Before, they were not installed before 1952, which I regard as sort of the starting place. But, I applied for money from the Swedish, then a very small Science Foundation, to build a 21cm recorder. It was subsequently built but we came too late. And so, the first work with that recorder was published in the Archives of Physics; my associate, Höglund, did that work.

Sullivan

And what year was that published?

Rydbeck

I donít remember, 1952-53-54 -

Sullivan

I think I do know that paper.

Rydbeck

You know that was when (?) neutral hydrogen line structure (?) central region of the galaxy.

Sullivan

Right. But let me ask you, you say you wanted to build a 21cm receiver even before the line had been discovered.

Rydbeck

Yes.

Sullivan

Did you know about the attempts at Harvard and in Holland?

Rydbeck

No, I didnít know about the attempts, but I had read a note Ė I guess by Shklovsky.

Sullivan

Oh yes, thatís right, in 1948 he wrote a paper.

Rydbeck

So I was familiar with the spin-flip mechanism, but unfortunately, this is a typical and interesting case, the Science Foundation. We have several Science Foundations Ė the one from natural sciences -

Sullivan

Yes.

Rydbeck

- turned down (?) upon the recommendation (?) an interesting case and turned down my application Ė because it was refereed by, I guess by an optical astronomer who said, ďItís (?) also, it could emit radio waves,Ē but that he didnít attach any particular significance to it.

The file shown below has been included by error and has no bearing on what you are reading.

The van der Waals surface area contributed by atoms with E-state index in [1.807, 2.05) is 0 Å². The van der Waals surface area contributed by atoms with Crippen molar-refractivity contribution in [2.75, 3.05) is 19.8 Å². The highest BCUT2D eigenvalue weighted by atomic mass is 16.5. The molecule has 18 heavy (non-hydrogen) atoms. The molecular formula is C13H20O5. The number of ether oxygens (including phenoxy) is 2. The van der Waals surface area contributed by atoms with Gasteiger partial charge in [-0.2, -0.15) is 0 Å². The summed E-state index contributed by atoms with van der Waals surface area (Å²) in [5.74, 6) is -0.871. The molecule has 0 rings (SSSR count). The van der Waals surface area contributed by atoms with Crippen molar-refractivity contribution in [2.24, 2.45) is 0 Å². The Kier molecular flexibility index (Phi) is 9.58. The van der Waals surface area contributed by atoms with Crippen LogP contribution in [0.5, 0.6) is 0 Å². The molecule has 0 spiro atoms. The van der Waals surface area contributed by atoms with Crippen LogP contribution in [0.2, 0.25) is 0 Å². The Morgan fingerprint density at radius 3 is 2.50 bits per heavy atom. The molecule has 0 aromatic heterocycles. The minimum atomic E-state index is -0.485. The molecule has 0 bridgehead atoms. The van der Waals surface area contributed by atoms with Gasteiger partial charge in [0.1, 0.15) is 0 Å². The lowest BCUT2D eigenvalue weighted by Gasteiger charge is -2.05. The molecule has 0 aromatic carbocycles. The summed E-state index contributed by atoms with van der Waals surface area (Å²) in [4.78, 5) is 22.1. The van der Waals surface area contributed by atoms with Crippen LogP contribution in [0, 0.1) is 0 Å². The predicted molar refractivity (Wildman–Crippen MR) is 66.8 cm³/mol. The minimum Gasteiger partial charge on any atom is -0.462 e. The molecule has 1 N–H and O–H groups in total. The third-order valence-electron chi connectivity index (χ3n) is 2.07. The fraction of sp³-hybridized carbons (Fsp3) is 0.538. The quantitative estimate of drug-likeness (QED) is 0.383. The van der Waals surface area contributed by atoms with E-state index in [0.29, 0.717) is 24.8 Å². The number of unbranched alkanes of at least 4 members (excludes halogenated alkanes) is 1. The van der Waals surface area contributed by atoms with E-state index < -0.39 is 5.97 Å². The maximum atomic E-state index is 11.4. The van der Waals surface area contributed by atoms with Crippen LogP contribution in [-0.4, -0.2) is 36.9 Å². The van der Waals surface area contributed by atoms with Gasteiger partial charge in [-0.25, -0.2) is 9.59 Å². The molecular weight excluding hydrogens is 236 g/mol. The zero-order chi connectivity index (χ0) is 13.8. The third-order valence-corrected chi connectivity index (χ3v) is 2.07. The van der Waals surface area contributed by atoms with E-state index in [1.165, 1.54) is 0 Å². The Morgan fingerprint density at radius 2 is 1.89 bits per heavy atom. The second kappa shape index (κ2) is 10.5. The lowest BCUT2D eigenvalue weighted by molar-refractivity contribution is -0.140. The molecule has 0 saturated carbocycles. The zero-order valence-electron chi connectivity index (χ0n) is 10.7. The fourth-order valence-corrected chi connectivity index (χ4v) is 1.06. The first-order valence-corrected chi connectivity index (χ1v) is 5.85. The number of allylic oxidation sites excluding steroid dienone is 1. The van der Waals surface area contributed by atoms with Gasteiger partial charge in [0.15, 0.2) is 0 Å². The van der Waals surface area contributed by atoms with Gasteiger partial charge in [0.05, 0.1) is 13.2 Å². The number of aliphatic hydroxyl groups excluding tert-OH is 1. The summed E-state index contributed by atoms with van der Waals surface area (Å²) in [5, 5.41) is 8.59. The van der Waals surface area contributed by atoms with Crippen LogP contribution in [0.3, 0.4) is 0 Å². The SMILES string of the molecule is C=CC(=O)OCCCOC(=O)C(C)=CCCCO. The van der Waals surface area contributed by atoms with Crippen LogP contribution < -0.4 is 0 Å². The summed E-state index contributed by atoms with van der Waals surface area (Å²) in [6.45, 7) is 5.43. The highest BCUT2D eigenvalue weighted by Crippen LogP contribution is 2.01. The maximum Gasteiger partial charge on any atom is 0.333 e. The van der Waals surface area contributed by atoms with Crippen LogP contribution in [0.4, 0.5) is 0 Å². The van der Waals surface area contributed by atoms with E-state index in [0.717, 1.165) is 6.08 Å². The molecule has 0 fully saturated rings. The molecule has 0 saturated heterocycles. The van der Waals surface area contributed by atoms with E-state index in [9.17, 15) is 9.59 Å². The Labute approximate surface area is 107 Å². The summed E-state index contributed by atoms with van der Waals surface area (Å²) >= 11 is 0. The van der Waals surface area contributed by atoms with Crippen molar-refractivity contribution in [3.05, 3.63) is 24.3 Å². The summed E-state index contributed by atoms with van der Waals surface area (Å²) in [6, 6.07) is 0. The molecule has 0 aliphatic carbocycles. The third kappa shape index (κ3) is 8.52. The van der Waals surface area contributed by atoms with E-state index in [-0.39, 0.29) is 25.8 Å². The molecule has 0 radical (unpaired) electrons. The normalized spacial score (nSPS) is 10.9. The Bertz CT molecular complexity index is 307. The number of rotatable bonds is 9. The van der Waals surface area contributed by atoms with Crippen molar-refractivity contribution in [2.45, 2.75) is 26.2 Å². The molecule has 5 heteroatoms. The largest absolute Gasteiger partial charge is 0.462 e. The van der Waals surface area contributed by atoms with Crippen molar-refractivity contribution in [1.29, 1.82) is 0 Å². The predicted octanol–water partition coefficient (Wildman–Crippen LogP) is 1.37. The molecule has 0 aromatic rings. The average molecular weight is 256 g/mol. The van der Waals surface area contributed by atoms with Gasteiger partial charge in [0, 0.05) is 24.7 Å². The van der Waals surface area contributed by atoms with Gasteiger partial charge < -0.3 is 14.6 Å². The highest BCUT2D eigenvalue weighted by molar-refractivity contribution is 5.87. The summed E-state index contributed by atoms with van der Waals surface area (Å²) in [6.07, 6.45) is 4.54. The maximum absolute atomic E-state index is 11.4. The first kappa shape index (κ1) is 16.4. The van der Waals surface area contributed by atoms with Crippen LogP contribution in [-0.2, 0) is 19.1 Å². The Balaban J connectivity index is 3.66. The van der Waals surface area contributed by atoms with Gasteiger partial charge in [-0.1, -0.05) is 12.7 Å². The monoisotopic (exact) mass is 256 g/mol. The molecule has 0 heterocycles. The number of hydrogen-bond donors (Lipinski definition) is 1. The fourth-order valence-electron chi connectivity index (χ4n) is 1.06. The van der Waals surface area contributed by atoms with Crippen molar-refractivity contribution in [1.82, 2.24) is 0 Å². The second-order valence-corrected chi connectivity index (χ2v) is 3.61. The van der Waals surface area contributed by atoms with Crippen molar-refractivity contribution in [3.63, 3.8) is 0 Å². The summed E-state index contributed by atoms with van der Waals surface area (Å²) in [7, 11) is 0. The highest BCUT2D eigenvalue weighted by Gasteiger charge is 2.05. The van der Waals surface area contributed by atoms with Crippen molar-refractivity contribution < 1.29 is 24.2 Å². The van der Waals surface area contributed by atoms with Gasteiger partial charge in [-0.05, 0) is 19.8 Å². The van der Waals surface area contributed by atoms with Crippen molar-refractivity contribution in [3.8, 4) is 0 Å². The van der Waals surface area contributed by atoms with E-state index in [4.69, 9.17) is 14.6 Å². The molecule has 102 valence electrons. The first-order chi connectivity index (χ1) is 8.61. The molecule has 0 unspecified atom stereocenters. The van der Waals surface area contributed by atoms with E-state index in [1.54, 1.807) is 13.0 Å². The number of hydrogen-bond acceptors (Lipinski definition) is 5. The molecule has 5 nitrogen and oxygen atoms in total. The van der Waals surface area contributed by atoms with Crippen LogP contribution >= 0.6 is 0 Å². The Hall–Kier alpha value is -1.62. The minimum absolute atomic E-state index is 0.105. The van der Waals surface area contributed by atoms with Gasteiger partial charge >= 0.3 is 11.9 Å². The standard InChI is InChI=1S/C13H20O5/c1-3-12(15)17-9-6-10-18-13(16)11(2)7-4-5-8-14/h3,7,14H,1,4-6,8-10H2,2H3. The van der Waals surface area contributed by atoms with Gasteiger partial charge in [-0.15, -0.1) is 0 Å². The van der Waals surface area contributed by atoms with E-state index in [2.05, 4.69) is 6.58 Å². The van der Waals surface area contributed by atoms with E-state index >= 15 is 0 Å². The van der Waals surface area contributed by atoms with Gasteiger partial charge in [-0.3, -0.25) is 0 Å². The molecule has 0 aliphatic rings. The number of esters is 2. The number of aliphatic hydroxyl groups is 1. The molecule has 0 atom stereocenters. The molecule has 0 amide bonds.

Sullivan

I see.

Rydbeck

Because he didnít understand the importance of radio spectrum line emissions whereby you could trace the spiral structure, you know.

Sullivan

Do you think there would be any chance that you could find a copy of that proposal?

Rydbeck

Might be.

Sullivan

That would be very interesting to look at.

Rydbeck

You see, thatís in my laboratory files in Gothenburg, or maybe I could find it from (?) or Stockholm. I donít know.

Sullivan

Thereís no rush Ė any time in the next few months that you might be able to -

Rydbeck

I was quite disappointed, and that delayed, you see, because I got no grant, I had to build the 21cm receiver Ė I didnít have any grant. I had to have graduate students and pick up a little money here and there to get it ready, but that then delayed the whole project and we were too late. But that was one of the, I must have (?) I donít remember. I probably heard that the Dutch group Ė because they had a (?) you know. And they were going to use it to detect, look for, the 21cm line. I could easily have heard it at some of the URSI meetings in Europe.

Sullivan

Yes, thatís possible.

Rydbeck

You see, 1950 URSI meeting in Switzerland.

Sullivan

In Zurich, right.

Rydbeck